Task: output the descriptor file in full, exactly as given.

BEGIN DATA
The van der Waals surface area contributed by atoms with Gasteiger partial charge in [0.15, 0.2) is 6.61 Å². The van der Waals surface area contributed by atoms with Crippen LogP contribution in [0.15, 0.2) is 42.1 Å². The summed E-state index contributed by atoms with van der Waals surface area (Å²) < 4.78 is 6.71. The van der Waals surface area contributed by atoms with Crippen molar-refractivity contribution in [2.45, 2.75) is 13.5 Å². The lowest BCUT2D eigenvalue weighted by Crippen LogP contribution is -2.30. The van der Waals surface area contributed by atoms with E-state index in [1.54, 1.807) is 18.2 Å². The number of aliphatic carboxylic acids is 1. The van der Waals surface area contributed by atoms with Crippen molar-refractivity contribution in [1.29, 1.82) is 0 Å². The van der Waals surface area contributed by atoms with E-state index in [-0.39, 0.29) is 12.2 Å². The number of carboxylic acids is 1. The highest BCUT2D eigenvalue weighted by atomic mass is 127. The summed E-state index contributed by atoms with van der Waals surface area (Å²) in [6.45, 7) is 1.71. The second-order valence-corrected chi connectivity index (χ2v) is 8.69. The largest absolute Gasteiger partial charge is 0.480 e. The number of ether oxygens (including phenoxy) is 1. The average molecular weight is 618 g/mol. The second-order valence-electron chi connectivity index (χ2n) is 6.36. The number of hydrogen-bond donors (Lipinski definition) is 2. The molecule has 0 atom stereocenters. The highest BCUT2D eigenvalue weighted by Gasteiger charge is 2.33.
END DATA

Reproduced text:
The van der Waals surface area contributed by atoms with Gasteiger partial charge in [0.15, 0.2) is 6.61 Å². The van der Waals surface area contributed by atoms with Crippen LogP contribution in [0.15, 0.2) is 42.1 Å². The summed E-state index contributed by atoms with van der Waals surface area (Å²) < 4.78 is 6.71. The van der Waals surface area contributed by atoms with Crippen molar-refractivity contribution in [2.45, 2.75) is 13.5 Å². The lowest BCUT2D eigenvalue weighted by Crippen LogP contribution is -2.30. The van der Waals surface area contributed by atoms with E-state index in [1.54, 1.807) is 18.2 Å². The number of aliphatic carboxylic acids is 1. The van der Waals surface area contributed by atoms with Crippen molar-refractivity contribution in [1.29, 1.82) is 0 Å². The van der Waals surface area contributed by atoms with E-state index in [-0.39, 0.29) is 12.2 Å². The number of carboxylic acids is 1. The highest BCUT2D eigenvalue weighted by atomic mass is 127. The summed E-state index contributed by atoms with van der Waals surface area (Å²) in [6.45, 7) is 1.71. The second-order valence-corrected chi connectivity index (χ2v) is 8.69. The largest absolute Gasteiger partial charge is 0.480 e. The number of ether oxygens (including phenoxy) is 1. The average molecular weight is 618 g/mol. The second-order valence-electron chi connectivity index (χ2n) is 6.36. The number of hydrogen-bond donors (Lipinski definition) is 2. The molecule has 0 atom stereocenters. The highest BCUT2D eigenvalue weighted by Gasteiger charge is 2.33.